Salvaged from the seabed: WW2 German bomber gunned from skies to be rescued in £345,000 operation

Yahoo! News
The Dornier 17 bomber in the skies during World War 2 (SWNS)

Over 70 years ago it was gunned down off the English coast as the Second World War raged in the skies.

The Dornier 17 German bomber was blasted from the air during the Battle of Britain in 1940, and has remained beneath the waves off the Kent coastline ever since.

But work began yesterday to raise the unique wartime aircraft from its watery grave in the English Channel, in one of the most ambitious salvage operations ever undertaken in British waters.

A team of divers spotted the rare aircraft lying 50ft down and upside down on the Goodwin Sands just off the Kent coast in 2008.

Sonar scans identified the plane as Dornier Do 17Z-2, serial number 1160, and it is the only surviving example in the world.

Its main structure has been remarkably preserved and some of its undercarriage tyres are still inflated.

Apart from minor damage to the forward cockpit, observation windows and propellers the slim aluminium frame has survived the corrosive effects of the sea water.












Plans were drawn up to recover it in the biggest salvage operation of its kind undertaken in British waters.

The £345,000 operation - paid for by the National Heritage Memorial Fund - began yesterday.

The team will have to work within tide and weather conditions and the exercise is expected to take three weeks.



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A huge frame will be built under and around the plane before it is slowly lifted from the sea bed and put onto a floating platform.

It will then be towed to shore in Kent and loaded onto a large lorry and driven to Shropshire, where it will be restored at the RAF Museum's conservation centre at Cosford.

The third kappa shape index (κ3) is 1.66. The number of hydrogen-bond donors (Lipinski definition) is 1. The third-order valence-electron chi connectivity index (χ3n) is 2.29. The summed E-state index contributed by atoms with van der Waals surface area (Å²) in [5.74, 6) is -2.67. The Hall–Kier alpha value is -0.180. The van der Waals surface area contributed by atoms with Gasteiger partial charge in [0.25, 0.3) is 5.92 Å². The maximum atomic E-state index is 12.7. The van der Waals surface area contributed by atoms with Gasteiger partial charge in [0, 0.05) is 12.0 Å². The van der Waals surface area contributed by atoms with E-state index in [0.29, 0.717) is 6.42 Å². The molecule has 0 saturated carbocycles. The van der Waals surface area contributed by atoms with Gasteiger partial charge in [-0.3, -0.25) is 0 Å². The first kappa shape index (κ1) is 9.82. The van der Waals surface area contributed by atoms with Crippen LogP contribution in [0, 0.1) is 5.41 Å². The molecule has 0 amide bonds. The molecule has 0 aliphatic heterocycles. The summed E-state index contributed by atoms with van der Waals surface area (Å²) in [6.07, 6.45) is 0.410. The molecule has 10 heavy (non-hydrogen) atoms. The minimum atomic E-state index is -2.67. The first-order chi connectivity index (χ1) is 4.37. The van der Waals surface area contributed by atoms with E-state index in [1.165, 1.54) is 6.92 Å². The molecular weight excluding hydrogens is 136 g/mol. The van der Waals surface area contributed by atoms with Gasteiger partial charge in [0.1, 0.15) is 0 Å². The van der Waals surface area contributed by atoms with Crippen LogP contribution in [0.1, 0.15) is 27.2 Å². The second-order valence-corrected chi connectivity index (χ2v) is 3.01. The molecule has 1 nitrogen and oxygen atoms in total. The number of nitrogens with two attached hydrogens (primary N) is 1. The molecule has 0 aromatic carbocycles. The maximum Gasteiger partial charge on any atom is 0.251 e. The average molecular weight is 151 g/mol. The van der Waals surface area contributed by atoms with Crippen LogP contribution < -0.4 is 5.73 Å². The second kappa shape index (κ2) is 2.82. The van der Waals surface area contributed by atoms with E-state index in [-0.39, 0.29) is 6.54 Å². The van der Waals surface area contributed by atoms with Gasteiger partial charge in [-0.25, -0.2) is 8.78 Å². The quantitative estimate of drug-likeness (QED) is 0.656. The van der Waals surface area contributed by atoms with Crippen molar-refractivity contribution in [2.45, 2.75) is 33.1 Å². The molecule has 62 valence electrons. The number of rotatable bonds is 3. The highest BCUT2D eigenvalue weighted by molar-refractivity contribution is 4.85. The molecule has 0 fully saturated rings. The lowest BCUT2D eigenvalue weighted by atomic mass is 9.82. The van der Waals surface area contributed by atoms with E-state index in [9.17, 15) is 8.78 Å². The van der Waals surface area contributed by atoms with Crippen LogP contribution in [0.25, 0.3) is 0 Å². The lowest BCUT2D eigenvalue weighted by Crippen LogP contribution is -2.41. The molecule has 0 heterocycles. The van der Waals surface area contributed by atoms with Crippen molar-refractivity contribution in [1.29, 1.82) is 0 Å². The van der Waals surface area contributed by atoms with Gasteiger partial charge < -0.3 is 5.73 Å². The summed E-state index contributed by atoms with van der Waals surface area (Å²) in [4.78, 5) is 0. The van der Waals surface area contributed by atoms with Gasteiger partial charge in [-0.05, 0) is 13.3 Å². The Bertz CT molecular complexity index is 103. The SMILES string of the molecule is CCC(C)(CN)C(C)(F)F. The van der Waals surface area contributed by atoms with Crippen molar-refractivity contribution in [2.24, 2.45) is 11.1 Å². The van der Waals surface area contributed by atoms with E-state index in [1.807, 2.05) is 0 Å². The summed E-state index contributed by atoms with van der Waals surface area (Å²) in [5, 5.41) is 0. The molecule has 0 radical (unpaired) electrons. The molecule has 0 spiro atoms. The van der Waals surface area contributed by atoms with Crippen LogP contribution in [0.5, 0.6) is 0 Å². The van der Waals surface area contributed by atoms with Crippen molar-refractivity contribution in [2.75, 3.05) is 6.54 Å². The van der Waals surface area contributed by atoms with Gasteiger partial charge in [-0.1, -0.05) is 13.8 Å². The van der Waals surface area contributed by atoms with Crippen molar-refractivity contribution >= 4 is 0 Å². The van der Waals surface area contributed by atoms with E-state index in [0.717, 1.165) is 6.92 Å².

The Dornier will be put in two hydration tunnels and soaked in citric acid for the first stage of its conservation.

SEE PATHE FOOTAGE OF ANOTHER DORNIER WARTIME AIRCRAFT - THE DO-S FLYING BOAT:



It is planned to eventually put it on public display at the RAF Museum in Hendon, North London.

Culture minister Ed Vaizey said on Friday: 'Today marks the beginning of an exciting project to raise the last surviving Dornier Do 17 bomber from the English Channel.

'I'm delighted the RAF Museum and the NHMF have joined forces to make this project possible and I know that it will be a tremendous addition to the museum's collection where it will serve to educate and entertain all who visit.'

Director general of the RAF Museum, Air Vice-Marshal Peter Dye, said the project to remove and restore the plane has 'reconciliation and remembrance at its heart.'


He said: 'The aircraft is a unique and unprecedented survivor from the Battle of Britain and the Blitz.

'It will provide an evocative and moving exhibit that will allow the museum to present the wider story of the Battle of Britain and highlight the sacrifices made by the young men of both air forces and from many nations.'

Dame Jenny Abramsky, chair of the NHMF, said: 'We felt it was vital that this, the last known surviving example, be safeguarded.'

The Dornier - nicknamed the 'flying pencil' because of its narrow fuselage - was the least well-known of the Luftwaffe's bombers.


A fleet of 1,700 were built as passenger planes before Hitler ordered their conversion to bombers.

A total of 171 of them were lost during the Battle of Britain with 54 shot down in August 1940.

This last surviving example, from the Luftwaffe's number 7 squadron, 3 Group, third Bomber Wing, was shot down on 26 August 1940.

Two of the four-strong crew members died as it ditched in the water but two - including the pilot - survived to become prisoners of war.

Decorated German pilot Gerhard Krems, 92, is the last man alive to have flown a Dornier.

He flew 250 bombing missions between 1940 and 1944 - 39 of them during the Battle of Britain.

Herr Krems said: 'The Dornier 17 was the best plane for low flying. You could fly really close to the ground.

That's me flying one. You can see how low I am. The tree-tops are above me.'



















































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